The impetus for Dr. James Naismith to invent basketball at the end of the 19th century was finding a means to provide compelling indoor team competition between the end of the football season and the start of baseball in the spring.
While the Springfield College educator used the game to induce student-athletes to come out of the cold, a host of local girls are responding in their offseason to the Heat, the Connecticut Heat.
The Connecticut Heat are one of several AAU (Amateur Athletic Union) teams that proliferates in central Connecticut, dedicated to teaching younger girls the game and giving high school players the opportunity to enhance their hoop résumés for college recruiters.
The Heat’s foundation lies in New Britain, its embers stoked by lifelong friends Michael Jones and Jay Nkonoki, but they are attracting girls from adjoining towns, too. The New Britain High trio of Eliannie Sola, Faith Ford and Nikira Hooks is among them.
Ford, Sola and Hooks play for one of the eight teams in the Heat family Jones calls the “exposure” team. He prepares an ambitious schedule where the girls will play tournaments in front of college coaches and their assistants ranging from Division I to III. Three of his “graduates” who have gone on to collegiate success are Uju Nwonkwo (Northwest Catholic/New Jersey Institute of Techonology), Jenniqua Bailey (Northwest Catholic/Bryant) and Tyler Kimball (New Britain High/Bentley).
Other members of the team include – Elle Fontanazza of West Hartford, Katie Dressel of Plainville, Tia Punter of Waterbury’s Kennedy High and Jamie Zoldy of Watertown. In June and July, the girls played at showcases in Hershey, Pa., York, Pa., and Washington, D.C.
“As far as exposure tournaments go, they competed well,” Jones said. “The record wasn’t great but a couple of games were decided by two or three points. In one they lost by one in overtime, another they won at the buzzer.
“But the colleges don’t care whether you win or you lose. It’s how they represented themselves, how they respect the game. These girls did themselves well. I’m sure they’ll get [recruiting] letters. That’s our goal. We want these girls to play on the next level, for some college, for some varsity.”
Ford, a 6-foot-2 center for coach Tasha Manzie’s Hurricanes, will be a senior in the fall.
“She’s been with us for five years. She played in the parochial schools until they closed, but didn’t really love basketball until the eighth grade,” Jones said, noting that city-sponsored programs and resources for girls basketball traditionally have been scarce. The physical education department established a league and postseason tournament at the middle school level for the first time last year.
“[Ford’s] been contacted by several college coaches on the AAU circuit. She’s a good volleyball player, too, and it gives her opportunities she wouldn’t have had,” he said.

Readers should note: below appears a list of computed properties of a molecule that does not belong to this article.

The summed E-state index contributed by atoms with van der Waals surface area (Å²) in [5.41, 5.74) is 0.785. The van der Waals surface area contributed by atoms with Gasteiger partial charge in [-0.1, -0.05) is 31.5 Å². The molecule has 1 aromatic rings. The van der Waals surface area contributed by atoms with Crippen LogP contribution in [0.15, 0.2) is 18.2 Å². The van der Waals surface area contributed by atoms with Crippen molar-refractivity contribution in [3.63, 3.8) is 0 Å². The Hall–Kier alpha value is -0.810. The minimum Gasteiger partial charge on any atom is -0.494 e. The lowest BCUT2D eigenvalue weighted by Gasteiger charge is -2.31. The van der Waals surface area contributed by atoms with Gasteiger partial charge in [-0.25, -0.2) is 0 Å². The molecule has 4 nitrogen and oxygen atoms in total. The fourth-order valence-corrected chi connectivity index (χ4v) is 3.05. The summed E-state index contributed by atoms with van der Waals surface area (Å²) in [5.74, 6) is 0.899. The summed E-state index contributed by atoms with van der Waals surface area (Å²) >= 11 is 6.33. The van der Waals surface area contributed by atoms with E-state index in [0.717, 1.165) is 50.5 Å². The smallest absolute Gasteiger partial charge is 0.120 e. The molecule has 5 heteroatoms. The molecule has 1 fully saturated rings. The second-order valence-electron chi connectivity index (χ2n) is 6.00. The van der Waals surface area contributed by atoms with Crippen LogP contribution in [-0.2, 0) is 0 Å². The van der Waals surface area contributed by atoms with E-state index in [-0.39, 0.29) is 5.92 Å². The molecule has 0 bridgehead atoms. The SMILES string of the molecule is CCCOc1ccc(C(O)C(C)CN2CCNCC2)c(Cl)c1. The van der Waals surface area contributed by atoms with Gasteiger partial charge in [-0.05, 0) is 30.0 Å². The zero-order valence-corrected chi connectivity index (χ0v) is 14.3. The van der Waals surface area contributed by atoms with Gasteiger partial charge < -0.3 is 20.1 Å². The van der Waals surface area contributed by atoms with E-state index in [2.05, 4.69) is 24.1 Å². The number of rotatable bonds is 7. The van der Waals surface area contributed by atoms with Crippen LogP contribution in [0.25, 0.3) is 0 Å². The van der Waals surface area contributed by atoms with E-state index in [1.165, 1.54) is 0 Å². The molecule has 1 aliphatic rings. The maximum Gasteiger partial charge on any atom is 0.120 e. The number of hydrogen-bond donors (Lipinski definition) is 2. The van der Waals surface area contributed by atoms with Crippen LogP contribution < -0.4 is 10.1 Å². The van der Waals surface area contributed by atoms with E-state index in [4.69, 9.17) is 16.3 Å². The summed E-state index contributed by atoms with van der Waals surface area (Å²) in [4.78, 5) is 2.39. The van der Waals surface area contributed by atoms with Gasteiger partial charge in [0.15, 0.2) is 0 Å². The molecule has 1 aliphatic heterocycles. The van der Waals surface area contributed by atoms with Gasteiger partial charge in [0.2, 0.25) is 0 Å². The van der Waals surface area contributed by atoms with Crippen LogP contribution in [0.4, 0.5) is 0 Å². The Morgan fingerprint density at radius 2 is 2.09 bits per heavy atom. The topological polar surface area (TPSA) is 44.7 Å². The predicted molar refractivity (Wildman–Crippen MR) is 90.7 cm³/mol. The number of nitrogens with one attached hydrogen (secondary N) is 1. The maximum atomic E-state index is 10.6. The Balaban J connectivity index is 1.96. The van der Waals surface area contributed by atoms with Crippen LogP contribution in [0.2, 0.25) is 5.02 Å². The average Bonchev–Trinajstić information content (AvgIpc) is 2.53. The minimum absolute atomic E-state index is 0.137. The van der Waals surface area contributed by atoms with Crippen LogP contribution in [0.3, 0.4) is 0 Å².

Sola, a 5-foot-4 point guard, has taken full advantage of the Heat’s programs.
“She’s been with us since we started,” Jones said. “We did a clinic for Parks and Rec and she showed up when she was in fifth grade. She’s become a decent little player. This was her opportunity to do something she had a dream of doing.”
Hooks is a 5-foot-10 forward heading into her junior year.
“She’s just a bundle of energy,” Jones said. “She always plays hard and she’s getting looked at.”
In addition to the U16 “exposure” squad, the Heat offer opportunity for younger players building a foundation for potential careers in high school and beyond.
The Baby Heat are developmental for those in fifth grade or under. There are two seventh-grade teams, one for more elite players and another more local, although Jones said the difference in talent was negligible. The seventh-graders (U12) played in Hershey and finished ninth out of 41 entrants.
The eighth-grade teams are organized the same way. There is one team of ninth graders and another for 10th graders.
The U14 team recently won a gold medal at the Nutmeg Games.
The squad is coached by Nkonoki and his daughter Taylor. Among the girls is Alexis Gwynn, daughter of former UConn sharpshooter John Gwynn. The rest of the team features Rashana Siders, Destine Perry, Idalis Miranda, Century McCartney, Geanna Williams, Aliegha Partee, Mariah Dunn, Raina Ceryak and Elise Graham.
Perry scored 13 points and Miranda 11 in a 47-41 gold medal win over Connecticut Elite from New Haven. En route to the title game, they dominated pool play with victories averaging 20-point margins.
In addition to Jones, Nkonoki and Manzie, the coaching is provided by former Syracuse and Bristol high school star Ernestine (Austin) Faienza and Manzie’s former assistant at New Britain, Kara Cicchiello. Taylor Nkonoki, Mark Mercier and Nicole Rodriguez also provide coaching help.
Jones has a clinic set for Sept. 15 that is open to the public. Tryouts will take place in late October or early November.